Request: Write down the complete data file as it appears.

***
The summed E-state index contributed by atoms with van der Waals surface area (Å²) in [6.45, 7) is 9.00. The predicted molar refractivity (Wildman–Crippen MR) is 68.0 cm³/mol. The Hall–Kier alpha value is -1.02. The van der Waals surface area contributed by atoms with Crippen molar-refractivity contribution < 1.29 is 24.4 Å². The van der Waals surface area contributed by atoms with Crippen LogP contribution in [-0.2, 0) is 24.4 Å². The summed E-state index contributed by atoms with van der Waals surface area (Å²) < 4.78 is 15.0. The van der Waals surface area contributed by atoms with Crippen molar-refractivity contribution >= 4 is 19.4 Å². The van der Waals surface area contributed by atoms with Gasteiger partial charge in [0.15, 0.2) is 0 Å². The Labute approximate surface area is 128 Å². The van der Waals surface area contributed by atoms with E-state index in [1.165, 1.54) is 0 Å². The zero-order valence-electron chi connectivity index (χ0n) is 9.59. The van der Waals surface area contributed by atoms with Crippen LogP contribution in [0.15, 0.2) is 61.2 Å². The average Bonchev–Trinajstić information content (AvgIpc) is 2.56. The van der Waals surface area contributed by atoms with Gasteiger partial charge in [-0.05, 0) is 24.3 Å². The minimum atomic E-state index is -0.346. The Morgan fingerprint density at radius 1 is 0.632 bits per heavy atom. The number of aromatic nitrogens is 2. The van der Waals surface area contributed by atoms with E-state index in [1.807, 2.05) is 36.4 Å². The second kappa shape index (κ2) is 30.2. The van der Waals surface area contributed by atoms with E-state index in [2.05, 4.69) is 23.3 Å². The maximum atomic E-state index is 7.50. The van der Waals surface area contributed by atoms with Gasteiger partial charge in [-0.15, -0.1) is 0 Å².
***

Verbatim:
The summed E-state index contributed by atoms with van der Waals surface area (Å²) in [6.45, 7) is 9.00. The predicted molar refractivity (Wildman–Crippen MR) is 68.0 cm³/mol. The Hall–Kier alpha value is -1.02. The van der Waals surface area contributed by atoms with Crippen molar-refractivity contribution < 1.29 is 24.4 Å². The van der Waals surface area contributed by atoms with Crippen LogP contribution in [-0.2, 0) is 24.4 Å². The summed E-state index contributed by atoms with van der Waals surface area (Å²) < 4.78 is 15.0. The van der Waals surface area contributed by atoms with Crippen molar-refractivity contribution >= 4 is 19.4 Å². The van der Waals surface area contributed by atoms with Gasteiger partial charge in [0.15, 0.2) is 0 Å². The Labute approximate surface area is 128 Å². The van der Waals surface area contributed by atoms with E-state index in [1.165, 1.54) is 0 Å². The zero-order valence-electron chi connectivity index (χ0n) is 9.59. The van der Waals surface area contributed by atoms with Crippen LogP contribution in [0.15, 0.2) is 61.2 Å². The average Bonchev–Trinajstić information content (AvgIpc) is 2.56. The van der Waals surface area contributed by atoms with Gasteiger partial charge in [-0.05, 0) is 24.3 Å². The minimum atomic E-state index is -0.346. The Morgan fingerprint density at radius 1 is 0.632 bits per heavy atom. The number of aromatic nitrogens is 2. The van der Waals surface area contributed by atoms with E-state index in [1.807, 2.05) is 36.4 Å². The second kappa shape index (κ2) is 30.2. The van der Waals surface area contributed by atoms with E-state index in [2.05, 4.69) is 23.3 Å². The maximum atomic E-state index is 7.50. The van der Waals surface area contributed by atoms with Gasteiger partial charge in [-0.15, -0.1) is 0 Å².